Down syndrome congress told of genetic drug study
US RESEARCHERS are “on the verge” of developing treatments to help with some difficulties experienced by people with Down syndrome, delegates at the World Down Syndrome Congress in Dublin were told yesterday.
David Patterson, a professor at the Department of Biological Sciences at the Eleanor Roosevelt Institute, University of Denver, spoke of his research into the ill-effects of the extra copy of chromosome 21 which causes Down syndrome.
The genetic research could help to develop postnatal drug treatments to help people with Down syndrome including improving their learning and memory.
Studying the genes can explain both the variability of the condition among people with Down syndrome and their susceptibility to health issues, Mr Patterson said.
People with Down syndrome are much more likely to get Alzheimer’s disease, leukaemia and congenital heart disease than most others. However, they have a diminished risk of breast and lung cancer, Mr Patterson said. Thus his research could also help to devise therapies for cancer and heart disease in the wider population.
He developed mouse models of Down syndrome which have undergone tests on how a particular treatment might work.
Seven or eight components or drugs have been tested on the mice, which have learning and memory difficulties, he said. These drugs have been used to treat the mice and improve their memory.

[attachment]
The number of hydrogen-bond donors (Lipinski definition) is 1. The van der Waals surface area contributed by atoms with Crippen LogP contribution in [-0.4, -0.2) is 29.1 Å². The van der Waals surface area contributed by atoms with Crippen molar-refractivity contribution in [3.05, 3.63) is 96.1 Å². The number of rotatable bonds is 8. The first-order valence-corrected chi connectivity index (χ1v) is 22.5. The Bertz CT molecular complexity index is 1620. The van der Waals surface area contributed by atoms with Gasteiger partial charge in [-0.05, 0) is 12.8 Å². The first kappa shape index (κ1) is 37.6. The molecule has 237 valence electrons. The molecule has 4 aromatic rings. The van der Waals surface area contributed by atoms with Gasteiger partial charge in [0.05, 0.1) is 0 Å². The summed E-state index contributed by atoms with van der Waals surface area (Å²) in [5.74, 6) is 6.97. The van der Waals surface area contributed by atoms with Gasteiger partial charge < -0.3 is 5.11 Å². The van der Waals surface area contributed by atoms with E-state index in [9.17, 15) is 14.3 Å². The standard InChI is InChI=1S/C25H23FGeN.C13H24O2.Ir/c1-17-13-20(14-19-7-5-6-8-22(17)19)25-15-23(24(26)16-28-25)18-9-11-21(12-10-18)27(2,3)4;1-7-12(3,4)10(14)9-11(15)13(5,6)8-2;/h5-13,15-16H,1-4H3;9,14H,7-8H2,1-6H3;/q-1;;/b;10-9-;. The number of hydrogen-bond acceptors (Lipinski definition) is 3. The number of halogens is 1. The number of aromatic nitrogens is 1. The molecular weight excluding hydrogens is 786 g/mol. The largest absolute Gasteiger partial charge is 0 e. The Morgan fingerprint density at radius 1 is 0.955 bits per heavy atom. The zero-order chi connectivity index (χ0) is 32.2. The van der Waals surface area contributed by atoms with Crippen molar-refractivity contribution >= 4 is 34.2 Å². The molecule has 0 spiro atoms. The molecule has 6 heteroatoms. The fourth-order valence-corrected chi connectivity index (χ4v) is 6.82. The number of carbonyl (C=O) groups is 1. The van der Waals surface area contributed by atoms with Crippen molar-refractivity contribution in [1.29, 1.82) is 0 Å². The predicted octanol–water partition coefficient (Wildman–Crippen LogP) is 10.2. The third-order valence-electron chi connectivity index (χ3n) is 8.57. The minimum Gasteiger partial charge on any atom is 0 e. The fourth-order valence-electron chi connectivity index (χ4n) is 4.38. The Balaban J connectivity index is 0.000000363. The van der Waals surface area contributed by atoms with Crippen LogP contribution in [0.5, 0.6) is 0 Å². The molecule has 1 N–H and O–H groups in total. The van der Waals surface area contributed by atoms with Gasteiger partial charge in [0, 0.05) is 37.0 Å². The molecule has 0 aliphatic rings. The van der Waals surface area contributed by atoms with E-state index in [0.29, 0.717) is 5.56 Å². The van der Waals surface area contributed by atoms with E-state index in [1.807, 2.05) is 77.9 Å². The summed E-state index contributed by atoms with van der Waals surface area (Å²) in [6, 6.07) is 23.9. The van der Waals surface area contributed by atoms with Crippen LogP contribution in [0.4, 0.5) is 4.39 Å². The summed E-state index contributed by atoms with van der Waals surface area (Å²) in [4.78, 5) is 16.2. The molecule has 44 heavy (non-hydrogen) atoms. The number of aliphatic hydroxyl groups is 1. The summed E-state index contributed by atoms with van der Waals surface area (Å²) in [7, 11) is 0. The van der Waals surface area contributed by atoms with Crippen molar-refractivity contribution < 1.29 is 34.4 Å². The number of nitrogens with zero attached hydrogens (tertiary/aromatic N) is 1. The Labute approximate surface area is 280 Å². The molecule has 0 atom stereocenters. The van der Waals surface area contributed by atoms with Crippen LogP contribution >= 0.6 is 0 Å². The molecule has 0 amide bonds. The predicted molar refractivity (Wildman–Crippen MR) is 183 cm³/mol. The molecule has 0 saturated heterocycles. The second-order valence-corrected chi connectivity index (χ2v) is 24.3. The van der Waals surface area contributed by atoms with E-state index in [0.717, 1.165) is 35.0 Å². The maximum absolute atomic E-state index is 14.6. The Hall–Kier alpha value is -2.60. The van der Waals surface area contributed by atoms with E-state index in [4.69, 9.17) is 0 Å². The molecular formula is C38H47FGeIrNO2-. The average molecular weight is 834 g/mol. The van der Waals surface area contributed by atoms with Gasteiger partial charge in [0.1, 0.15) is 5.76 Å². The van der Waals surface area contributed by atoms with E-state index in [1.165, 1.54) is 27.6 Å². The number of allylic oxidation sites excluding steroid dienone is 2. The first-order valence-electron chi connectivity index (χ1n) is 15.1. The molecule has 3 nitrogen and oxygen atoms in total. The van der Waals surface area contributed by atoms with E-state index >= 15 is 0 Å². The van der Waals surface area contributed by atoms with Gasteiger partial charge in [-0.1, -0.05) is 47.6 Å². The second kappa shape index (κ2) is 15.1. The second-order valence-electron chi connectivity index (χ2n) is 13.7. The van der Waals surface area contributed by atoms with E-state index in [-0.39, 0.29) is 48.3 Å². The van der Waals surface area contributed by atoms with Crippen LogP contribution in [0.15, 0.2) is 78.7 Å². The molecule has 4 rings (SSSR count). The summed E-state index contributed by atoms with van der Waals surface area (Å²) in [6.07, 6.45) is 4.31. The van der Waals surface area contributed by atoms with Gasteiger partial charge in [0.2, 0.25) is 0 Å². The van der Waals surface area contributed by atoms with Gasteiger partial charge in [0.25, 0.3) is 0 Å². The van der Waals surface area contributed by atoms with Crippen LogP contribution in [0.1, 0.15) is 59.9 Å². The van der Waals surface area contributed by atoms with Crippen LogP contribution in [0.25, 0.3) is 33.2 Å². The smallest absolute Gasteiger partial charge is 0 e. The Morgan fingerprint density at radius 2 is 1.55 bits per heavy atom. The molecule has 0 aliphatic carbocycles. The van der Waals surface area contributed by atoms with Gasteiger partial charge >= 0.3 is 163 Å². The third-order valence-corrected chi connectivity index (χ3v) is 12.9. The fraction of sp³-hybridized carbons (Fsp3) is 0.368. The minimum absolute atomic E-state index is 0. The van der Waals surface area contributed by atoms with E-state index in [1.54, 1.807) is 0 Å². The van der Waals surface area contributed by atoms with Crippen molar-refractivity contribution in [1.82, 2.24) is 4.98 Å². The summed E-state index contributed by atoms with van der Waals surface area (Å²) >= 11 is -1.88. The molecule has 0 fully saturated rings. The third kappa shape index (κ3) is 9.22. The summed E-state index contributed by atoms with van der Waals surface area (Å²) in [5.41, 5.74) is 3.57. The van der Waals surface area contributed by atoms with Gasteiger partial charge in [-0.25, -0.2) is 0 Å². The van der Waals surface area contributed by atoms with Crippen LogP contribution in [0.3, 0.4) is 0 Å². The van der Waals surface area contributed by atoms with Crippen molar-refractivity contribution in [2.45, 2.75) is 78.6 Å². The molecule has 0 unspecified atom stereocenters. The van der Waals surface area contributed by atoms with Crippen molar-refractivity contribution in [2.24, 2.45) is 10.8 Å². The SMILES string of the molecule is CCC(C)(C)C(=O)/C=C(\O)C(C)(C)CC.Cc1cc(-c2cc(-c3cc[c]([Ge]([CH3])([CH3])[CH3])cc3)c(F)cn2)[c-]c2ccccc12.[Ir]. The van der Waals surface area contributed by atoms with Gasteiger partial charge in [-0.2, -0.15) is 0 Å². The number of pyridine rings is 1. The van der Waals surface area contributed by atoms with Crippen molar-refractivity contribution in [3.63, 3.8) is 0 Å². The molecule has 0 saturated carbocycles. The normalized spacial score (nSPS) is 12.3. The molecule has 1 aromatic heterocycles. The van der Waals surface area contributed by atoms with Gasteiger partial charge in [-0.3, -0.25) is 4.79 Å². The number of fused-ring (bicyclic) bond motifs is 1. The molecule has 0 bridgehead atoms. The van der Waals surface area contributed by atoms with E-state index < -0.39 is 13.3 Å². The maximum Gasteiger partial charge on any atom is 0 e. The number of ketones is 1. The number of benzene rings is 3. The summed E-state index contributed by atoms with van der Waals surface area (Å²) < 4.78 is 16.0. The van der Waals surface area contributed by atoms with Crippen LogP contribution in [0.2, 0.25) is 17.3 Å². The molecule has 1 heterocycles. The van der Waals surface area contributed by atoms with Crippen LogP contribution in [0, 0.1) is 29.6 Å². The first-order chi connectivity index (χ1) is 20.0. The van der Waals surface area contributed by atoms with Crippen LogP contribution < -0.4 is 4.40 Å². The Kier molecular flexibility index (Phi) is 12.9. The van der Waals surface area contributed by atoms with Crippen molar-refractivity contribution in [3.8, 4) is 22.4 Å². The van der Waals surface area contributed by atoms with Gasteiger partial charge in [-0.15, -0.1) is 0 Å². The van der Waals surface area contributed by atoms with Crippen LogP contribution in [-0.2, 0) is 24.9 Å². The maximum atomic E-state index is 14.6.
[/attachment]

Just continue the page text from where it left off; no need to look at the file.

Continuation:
Some of the components have previously been used on humans and so could soon be ready for clinical trials, he said.
“We are on the verge of using genetic information to help alleviate some of the difficulties which people with Down syndrome and their families encounter,” he told the conference.
The research has shown that the Down syndrome genes are more complex than simply being three exact copies of chromosome 21, instead of two.
However, it may not be necessary to fully understand these genes in order to devise therapies to treat Down syndrome, he said.
This year marks the 50th anniversary of the discovery of the extra chromosome by French geneticist Dr Jérôme Lejeune in 1959, President of Down syndrome International, Penny Robertson, said yesterday.
The conference also heard about ways to improve the self-esteem of people with Down syndrome. Canadian disability consultant David Hingsburger said two messages needed to be passed to people with Down syndrome. One was to be proud of who they are, and second was to know that those who hurt them because they are different are wrong.
In a pre-recorded message to the congress, President Mary McAleese said Dublin was proud to host the event and praised its valuable work.